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Why Singapore Maintains A Strong Military

When anyone asks which countries have the strongest militaries in the world, powers like the United States, Russia, China, and the United Kingdom naturally comes to mind. However, in Southeast Asia where the militaries of Thailand, Indonesia and Vietnam are commonly cited, the country that boasts the top air force and the best navy within a much-lauded military in the region is Singapore – a small dot on the world map with a population of just 5 million.

It is because of Singapore’s well-recognised military as a deterrent force together with strong social cohesion that creates a stable society and international diplomacy to facilitate robust relations with both immediate neighbours and allies far abroad, citizens, permanent residents (Find out more) and foreigners can find this little island a safe haven.


Deterrence and Diplomacy

Having a strong deterrent force alongside sound diplomacy is a concept deeply inculcated into Singaporeans ever since the island-state gained independence from Malaysia in 1965. The concept would then be tested over the years by geopolitical realities and developments, necessitating the Singapore Government to negotiate diplomatically while flexing its military muscles.

Singapore experiences ups and downs with international threats and spats with regional neighbours like any other country. During Singapore’s infancy, the threats to its survival and safety were a real concern. Hence, Singapore, with a strong political will, have poured and have continued to pour in much of its resources to build up a defence force capable of deterring any kind of threat. There is a strong belief that small-sized Singapore, if not for a military that can punch above its weight, will be very vulnerable to geopolitical pressures and coercion.

With a relatively small population and landmass to train on, let alone to fight on, the armed forces decided that only way we can achieve security is by out-matching potential aggressors on the field of technology.


“Poisonous Shrimp”

The Republic of Singapore Air Force (RSAF) is stocked with 60 US-made F-16C/D and 40 F-15SG which have been designed for Singapore and 20 of the formidable AH-64D Apache Longbow helicopters, one of the best in modern warfare.

The Republic of Singapore Navy has 6 Formidable-class stealth frigates, soon-to-be 4 Invincible-class submarines, and five Endurance-class landing platform docks that can ferry as many as 18 tanks and hundreds of personnel.

Compared with regional countries, the Singapore Army is relatively small with only 72,000 active soldiers. However, the army uses some of the best and high-tech equipment to maximise its warfighting capabilities — the Leopard 2SG, Terrex Infantry Carrier Vehicle and the Bionix Infantry Fighting Vehicle. While they are not cheap, wealthy Singapore is able to support such purchases and transform itself into an economic and military powerhouse on a global scale.

In 2018, Singapore was ranked 4th on the list of the world’s richest country by GDP in the Global Finance magazine. As such, it has been able to sustain a high defence budget at about 4% of its more than $300 billion GDP.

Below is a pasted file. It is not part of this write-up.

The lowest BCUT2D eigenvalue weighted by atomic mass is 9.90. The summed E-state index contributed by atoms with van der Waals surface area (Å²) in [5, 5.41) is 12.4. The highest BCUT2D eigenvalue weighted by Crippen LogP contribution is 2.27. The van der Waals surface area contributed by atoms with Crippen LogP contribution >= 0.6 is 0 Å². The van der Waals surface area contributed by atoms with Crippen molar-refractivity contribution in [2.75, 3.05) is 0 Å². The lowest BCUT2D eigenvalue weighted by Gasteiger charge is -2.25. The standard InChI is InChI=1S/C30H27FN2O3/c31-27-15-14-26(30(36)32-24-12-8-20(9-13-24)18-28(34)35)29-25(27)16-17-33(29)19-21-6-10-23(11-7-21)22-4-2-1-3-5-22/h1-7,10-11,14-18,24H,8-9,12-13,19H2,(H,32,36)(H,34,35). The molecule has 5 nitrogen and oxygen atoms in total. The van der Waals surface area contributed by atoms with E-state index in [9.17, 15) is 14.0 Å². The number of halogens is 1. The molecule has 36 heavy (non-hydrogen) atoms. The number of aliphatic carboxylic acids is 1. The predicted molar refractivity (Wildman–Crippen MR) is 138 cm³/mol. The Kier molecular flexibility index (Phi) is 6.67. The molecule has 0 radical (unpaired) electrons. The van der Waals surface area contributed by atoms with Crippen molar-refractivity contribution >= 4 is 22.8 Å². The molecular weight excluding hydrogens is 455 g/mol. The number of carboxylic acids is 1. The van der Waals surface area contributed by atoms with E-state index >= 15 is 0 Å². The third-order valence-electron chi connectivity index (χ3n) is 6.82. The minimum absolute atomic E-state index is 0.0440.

Singapore also practices conscription which requires men above 18 years old and above to serve in the military, or civil services, and has the ability to mobilise both active and reserve troops for war quickly.

What truly makes Singapore stand out from its regional neighbours in the technological and equipment arena is that the entire military is integrated into one single cohesive force. Not only does Singapore possess high-end equipment, but we also know how to operate it efficiently and effectively, as compared to the more fragmented militaries in Southeast Asia.

To quote the late-Lee Kuan Yew, Singapore’s highly-effective military makes us “a poisonous shrimp.”


Geographical Constraints

Singapore’s military does face a complication, and that is Singapore is a small island with little space to practise military drills. Hemmed in by Malaysia in the north and Indonesia in the south, with both just a few kilometres from Singapore, not only do we not have enough land space but also air and maritime space to conduct sophisticated military drills. For instance, a fighter jet taking off at a couple of hundred miles an hour can very quickly exit Singapore airspace.

As such, Singapore has secured training grounds and operational facilities overseas, maintaining troops, air squadrons and naval assets such as in the US, Australia, New Zealand, Brunei, and Taiwan, to name a few.

In addition to using these overseas deployments for training, Singapore can also maintain the ability to conduct effective counterattacks in the event mainland Singapore is overrun or under siege. Distributing troops, equipment and assets outside of Singapore provide offshore reinforcements that are not easily preempted by enemy forces, since the host countries offer protection, and can be mobilised and even reinforced by allies.

While Singapore and its immediate neighbours currently enjoy improved friendly relations, Singapore remains shrewd and careful, especially when world powers clash on issues that can cause ramifications even if Singapore is not directly involved. Therefore, Singapore remains to be a realist, recognise that things can change quickly and be prepared to respond at a moment’s notice.